The 66 bus should just alter its route to pick me up directly in front of the house. I've been taking it just about every day this calendar year. And, most days (despite what Ben would tell you), it arrives every fifteen minutes or so. On the really gorgeous days, like today, it sits at the bottom of the hill, and waits for me to show up. But when it rains, it's nowhere to be found.
When I left the house on Monday it was neither beautiful nor raining. I put on my springish jacket, decided to leave my hat in my room, threw Rebound on to the front porch, and began walking down the hill. Naturally, it began to pour exactly halfway between the house and the bus stop. And, since I would be soaked no matter what I decided to do, I chose to run down the hill, and hope the bus would show up soon. It did not. While I waited, I read twenty-three pages of Augusten Burrough's Dry. For the irony. And when the bus came, packed to capacity with obscenity screaming teenagers, and doddering old ladies, I plodded on, and stood in the back.
I got off at Coolidge Corner for a bagel sandwich and soup, hoping the rain would die down a bit while I ate. But as I sat down, the employees began moving all the tables to the back of the store. This seemed ominous.
"Is there an open mic here tonight?" I asked, thinking who runs a music or a poetry event in a fucken bagel shop? Outside of Middletown Connecticut, I mean.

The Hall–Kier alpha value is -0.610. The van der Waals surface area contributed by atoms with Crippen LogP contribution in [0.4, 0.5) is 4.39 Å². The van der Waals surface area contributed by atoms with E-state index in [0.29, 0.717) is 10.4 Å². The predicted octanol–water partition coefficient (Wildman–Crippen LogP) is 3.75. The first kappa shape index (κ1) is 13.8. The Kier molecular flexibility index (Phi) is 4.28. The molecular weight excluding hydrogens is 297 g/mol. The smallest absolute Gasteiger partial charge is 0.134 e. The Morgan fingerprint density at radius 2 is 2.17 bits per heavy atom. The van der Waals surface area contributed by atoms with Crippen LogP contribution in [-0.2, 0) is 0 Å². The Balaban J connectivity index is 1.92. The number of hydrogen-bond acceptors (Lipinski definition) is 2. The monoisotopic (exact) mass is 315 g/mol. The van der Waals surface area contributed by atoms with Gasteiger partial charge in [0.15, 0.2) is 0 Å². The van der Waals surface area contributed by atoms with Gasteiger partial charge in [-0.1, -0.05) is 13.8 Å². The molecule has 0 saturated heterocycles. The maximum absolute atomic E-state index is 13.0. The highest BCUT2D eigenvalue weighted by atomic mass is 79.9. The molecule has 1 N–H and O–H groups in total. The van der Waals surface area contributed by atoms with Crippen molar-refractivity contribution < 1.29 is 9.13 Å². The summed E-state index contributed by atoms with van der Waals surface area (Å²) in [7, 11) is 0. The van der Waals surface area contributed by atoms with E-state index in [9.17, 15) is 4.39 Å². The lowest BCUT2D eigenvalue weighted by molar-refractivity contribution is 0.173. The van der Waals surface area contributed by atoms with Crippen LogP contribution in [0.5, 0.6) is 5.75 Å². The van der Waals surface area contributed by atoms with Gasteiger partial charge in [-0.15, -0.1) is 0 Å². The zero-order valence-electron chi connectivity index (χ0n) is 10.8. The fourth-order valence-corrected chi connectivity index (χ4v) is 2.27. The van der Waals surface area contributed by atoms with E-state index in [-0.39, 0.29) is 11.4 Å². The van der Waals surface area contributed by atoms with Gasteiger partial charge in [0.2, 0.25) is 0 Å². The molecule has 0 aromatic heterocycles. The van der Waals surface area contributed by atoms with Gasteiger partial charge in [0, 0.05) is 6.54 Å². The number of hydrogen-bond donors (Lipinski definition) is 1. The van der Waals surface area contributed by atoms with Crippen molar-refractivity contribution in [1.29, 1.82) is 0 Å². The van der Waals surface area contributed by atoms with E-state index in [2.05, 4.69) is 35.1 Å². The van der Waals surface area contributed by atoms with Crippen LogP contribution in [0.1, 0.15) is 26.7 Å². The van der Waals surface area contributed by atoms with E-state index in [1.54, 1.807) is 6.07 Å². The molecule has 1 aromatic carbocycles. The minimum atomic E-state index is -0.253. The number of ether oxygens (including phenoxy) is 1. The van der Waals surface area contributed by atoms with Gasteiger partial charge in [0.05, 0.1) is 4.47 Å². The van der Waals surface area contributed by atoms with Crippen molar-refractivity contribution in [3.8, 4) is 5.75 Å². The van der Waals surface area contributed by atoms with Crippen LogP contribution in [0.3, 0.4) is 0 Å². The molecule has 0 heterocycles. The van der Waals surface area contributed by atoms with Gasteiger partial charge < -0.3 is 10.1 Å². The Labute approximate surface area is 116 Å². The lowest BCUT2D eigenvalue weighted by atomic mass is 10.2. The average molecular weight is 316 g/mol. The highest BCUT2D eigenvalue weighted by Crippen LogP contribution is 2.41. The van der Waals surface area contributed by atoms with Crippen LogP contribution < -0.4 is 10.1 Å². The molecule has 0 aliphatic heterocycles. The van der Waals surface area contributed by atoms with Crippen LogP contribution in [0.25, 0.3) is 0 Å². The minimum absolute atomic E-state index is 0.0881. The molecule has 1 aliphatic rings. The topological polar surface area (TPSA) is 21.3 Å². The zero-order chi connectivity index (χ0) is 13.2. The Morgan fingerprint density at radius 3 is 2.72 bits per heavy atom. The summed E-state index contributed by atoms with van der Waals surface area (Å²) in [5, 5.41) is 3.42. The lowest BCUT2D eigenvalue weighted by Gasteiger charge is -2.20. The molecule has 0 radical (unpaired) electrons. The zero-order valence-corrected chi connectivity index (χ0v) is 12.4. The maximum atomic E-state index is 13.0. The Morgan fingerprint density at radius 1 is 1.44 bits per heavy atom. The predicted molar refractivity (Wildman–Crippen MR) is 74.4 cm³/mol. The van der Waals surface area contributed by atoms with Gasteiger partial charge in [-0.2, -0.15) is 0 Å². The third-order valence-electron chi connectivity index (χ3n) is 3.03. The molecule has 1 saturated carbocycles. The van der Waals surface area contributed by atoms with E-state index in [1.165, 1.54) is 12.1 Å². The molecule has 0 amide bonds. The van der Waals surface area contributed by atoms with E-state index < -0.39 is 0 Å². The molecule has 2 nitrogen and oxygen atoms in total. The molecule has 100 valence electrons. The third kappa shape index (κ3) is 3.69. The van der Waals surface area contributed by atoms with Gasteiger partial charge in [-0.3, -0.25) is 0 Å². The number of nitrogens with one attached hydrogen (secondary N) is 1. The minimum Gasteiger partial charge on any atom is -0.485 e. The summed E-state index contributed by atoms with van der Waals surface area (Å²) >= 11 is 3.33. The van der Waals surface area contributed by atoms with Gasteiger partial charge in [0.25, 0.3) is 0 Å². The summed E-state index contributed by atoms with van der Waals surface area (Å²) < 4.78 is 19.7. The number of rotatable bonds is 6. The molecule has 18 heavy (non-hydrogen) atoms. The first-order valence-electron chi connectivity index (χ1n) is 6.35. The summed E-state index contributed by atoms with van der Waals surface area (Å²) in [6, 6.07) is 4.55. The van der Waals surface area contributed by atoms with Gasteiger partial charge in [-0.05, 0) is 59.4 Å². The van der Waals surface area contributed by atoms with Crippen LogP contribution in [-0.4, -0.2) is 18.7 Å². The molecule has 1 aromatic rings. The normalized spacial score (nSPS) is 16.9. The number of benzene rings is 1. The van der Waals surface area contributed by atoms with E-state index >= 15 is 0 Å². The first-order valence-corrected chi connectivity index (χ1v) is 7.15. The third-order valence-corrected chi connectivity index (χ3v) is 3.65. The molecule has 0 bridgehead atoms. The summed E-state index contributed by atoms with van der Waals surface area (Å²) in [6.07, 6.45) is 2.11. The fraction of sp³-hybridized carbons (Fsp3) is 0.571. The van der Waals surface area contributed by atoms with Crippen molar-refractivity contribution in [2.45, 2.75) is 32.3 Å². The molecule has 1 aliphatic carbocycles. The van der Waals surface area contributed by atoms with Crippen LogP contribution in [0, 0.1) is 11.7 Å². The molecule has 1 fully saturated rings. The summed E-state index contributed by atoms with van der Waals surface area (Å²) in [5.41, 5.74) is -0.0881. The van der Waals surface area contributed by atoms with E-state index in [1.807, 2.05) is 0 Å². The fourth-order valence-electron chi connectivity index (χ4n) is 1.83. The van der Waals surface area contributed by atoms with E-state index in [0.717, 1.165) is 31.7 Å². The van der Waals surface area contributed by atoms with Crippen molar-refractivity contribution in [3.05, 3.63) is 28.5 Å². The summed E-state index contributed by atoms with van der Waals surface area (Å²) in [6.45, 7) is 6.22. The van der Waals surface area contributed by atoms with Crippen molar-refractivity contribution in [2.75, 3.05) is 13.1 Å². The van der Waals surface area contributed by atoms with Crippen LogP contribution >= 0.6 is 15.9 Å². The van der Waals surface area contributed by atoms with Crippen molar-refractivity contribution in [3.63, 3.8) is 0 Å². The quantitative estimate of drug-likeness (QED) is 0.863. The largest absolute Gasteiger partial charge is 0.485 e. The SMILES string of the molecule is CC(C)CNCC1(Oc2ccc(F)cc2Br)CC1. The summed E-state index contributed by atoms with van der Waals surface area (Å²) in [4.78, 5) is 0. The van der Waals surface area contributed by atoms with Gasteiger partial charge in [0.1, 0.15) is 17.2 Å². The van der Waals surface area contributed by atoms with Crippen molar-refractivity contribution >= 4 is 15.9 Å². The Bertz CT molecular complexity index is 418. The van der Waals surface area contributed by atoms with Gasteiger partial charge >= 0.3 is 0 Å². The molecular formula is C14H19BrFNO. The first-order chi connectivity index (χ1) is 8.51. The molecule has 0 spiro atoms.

"No." The lady said. "It's a children's sing along."
I guzzled down my soup like it was water, and I'd been living in the desert for seven months (replete with me choking on said soup), jackaled down my bagel sandwich, and headed back into the rain. I'd rather stand still during the middle of a fecal rainstorm than endure even five minutes of a children's sing along.
Since I knew the odds of me seeing another 66 bus in the near future were slim, I decided to walk the rest of the way to Allston. Naturally, four buses passed me during the trip, each of them spaced just far enough apart so that I would be halfway between stops when they passed.
At the intersection of Commonwealth and Mass Avenue, three Korean girls were standing around a dead squirrel, that looked as though it had been flattened by a car, then bloated by the puddle of water it was resting in. I couldn't make out what the girls were saying, but it was either Aww, that poor squirrel is dead, how sad. or I'm really hungry today, let's kill another one.
And the thought of these three petite Korean girls, hunting squirrels with Thor's hammer (how else would they flatten them so thoroughly?) kept me smiling all the way to the next 66 bus stop, where an out of service bus sped past me, drowning me in its wake.